Indirect costs are departmental costs which support the service (e.g. Manager and department administration costs).
National Competition Policy means application to the significant business activities of publically owned entities, and not to the non-business, non-profit activities of those entities.
Overhead costs are those costs which support the service at an organisational level such as payroll, risk management, information technology, payables, receivables and insurance.
Rate contribution means the dollar amount identified in the annual budget to be contributed to the cost of service delivery from properties (Council rates).
Service means a collection of tangible and intangible benefits that can be offered and consumed. Service provision requires work to be done by one or more people for the benefit of others.
Significant business activity means service which is defined as commercial and competes against other providers of the same service.
5. Council Policy
Fees and charges are a component of Councils’ revenue raising strategy and represent 19% of Councils’ budgeted recurrent revenue.
Fees and charges are raised for a number of reasons:
To increase revenue available to Council to support the cost of service delivery;
To support Council’s medium to long term service delivery objectives; and
To help users of Council service understand the value and benefits they obtain when accessing those services.
In setting Fees and Charges Council is committed to:
ensuring resources are used efficiently and effectively to finance the service delivery objectives outlined in Our Future and City Plan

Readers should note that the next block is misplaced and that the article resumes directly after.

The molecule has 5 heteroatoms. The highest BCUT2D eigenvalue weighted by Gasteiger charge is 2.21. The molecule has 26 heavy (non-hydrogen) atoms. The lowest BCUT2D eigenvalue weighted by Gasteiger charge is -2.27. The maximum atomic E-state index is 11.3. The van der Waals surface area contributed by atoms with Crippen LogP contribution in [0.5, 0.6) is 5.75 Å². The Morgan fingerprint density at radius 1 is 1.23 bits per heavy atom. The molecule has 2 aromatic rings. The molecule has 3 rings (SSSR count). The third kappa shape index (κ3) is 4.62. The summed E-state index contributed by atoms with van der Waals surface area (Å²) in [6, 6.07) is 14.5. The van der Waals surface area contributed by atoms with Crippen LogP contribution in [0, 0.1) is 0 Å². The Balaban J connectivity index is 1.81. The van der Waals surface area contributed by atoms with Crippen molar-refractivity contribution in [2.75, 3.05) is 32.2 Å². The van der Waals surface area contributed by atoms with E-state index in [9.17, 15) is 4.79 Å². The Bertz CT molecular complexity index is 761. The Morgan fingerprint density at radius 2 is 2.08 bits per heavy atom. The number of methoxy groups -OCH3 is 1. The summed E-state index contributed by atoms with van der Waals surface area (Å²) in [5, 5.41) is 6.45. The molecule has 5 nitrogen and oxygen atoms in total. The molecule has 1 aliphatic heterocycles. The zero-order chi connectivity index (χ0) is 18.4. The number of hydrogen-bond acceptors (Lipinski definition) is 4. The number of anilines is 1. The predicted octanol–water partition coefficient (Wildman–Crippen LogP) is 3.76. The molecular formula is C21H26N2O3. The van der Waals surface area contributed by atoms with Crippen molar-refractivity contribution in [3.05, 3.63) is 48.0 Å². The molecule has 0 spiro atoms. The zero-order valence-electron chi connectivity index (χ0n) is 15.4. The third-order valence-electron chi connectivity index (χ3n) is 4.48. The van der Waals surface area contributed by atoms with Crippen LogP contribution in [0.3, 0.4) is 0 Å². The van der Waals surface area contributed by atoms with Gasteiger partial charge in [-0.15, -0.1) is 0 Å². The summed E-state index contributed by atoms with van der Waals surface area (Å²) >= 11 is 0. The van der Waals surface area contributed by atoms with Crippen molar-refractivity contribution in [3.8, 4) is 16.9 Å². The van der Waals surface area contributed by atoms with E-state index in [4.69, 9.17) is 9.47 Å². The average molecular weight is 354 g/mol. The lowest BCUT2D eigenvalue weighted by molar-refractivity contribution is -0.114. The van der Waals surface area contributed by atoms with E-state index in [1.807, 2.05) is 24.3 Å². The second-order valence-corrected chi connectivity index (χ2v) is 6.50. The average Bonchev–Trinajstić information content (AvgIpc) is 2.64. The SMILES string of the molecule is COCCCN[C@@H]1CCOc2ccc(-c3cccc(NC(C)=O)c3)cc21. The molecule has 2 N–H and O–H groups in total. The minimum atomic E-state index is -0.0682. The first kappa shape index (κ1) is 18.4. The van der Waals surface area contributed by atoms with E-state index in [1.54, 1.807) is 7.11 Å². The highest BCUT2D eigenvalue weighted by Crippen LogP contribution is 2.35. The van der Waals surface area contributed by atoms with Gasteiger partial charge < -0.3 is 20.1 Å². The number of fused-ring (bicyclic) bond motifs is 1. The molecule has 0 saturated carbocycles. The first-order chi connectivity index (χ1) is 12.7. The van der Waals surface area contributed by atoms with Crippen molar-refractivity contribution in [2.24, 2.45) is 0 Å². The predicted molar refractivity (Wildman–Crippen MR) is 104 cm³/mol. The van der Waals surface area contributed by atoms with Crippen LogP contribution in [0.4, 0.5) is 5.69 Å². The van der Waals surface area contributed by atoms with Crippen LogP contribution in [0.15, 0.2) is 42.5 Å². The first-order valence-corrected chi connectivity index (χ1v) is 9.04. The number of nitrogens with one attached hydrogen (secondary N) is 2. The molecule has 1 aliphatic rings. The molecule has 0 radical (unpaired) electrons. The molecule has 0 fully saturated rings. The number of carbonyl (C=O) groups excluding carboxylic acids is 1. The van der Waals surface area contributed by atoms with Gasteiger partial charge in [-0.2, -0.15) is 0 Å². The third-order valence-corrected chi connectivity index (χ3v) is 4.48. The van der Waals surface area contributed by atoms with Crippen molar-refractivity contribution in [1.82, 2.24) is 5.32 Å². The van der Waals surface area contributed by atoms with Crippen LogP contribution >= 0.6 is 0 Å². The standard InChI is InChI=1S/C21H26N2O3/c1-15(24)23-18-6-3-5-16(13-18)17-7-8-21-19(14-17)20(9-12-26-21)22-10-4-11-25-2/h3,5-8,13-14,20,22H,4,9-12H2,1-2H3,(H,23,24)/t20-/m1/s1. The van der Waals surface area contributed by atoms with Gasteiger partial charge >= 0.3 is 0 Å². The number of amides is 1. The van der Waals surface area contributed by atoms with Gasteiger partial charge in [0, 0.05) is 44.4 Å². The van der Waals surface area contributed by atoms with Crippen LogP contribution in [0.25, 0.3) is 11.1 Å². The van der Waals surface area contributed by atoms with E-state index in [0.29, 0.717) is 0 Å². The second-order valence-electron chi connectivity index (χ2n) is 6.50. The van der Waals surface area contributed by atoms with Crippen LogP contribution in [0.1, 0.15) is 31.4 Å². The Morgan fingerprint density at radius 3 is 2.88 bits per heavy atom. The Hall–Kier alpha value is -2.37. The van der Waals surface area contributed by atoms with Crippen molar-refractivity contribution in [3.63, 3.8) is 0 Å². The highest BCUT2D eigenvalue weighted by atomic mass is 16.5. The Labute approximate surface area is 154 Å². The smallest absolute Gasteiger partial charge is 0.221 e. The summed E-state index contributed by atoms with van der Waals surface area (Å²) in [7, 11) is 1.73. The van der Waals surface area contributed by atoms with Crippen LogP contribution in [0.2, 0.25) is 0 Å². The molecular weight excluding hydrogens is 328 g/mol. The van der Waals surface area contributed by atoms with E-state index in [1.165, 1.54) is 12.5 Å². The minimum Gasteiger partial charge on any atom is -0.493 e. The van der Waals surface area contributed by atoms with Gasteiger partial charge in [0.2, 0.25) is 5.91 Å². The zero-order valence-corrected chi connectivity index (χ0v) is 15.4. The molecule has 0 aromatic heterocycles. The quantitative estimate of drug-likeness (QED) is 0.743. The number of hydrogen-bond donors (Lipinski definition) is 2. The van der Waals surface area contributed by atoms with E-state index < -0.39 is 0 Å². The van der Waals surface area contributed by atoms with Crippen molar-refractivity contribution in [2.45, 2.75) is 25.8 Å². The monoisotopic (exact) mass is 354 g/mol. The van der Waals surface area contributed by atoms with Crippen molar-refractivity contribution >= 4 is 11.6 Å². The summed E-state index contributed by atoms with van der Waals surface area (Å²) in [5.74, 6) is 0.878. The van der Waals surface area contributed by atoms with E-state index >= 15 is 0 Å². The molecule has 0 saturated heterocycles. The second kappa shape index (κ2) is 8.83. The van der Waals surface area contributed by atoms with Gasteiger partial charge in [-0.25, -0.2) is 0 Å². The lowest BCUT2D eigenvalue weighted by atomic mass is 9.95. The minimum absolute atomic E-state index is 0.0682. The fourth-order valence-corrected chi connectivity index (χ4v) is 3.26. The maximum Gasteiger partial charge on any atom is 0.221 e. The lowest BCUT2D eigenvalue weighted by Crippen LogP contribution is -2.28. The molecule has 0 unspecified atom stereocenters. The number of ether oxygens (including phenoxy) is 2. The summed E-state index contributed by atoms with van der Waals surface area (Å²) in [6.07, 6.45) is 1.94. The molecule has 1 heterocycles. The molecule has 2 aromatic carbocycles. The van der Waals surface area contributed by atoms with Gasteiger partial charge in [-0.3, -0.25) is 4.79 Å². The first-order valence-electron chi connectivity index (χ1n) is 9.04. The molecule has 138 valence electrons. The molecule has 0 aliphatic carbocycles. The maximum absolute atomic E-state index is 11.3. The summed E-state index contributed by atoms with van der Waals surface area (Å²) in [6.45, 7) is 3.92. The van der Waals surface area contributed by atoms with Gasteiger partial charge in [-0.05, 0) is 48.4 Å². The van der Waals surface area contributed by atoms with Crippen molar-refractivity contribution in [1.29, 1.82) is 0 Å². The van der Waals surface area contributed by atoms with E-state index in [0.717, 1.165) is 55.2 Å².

identifying the level of rate contribution provided to individual services to ensure transparency in decision making.
ensuring Council’s long term financial sustainability by considering user pays principles as part of determining the most appropriate way to fund services.
5.1. Fees and Charges Framework
|Council’s Fees and Charges Policy is underpinned by the User Fee Decision Matrix which provides a standardised approach in determining the target rate contribution to be provided to a service.
||Council will provide improved transparency to the community in the decision making process by demonstrating the level of rate contribution, cost recovery and fee setting criteria as shown in the table below:
|Target Rate Contribution
(% Rate Contribution)
||Fees and Charge Setting Criteria
|100% Rate contribution
||No Cost recovery
||No Fee or Charge Levied
|Partial Rate Contribution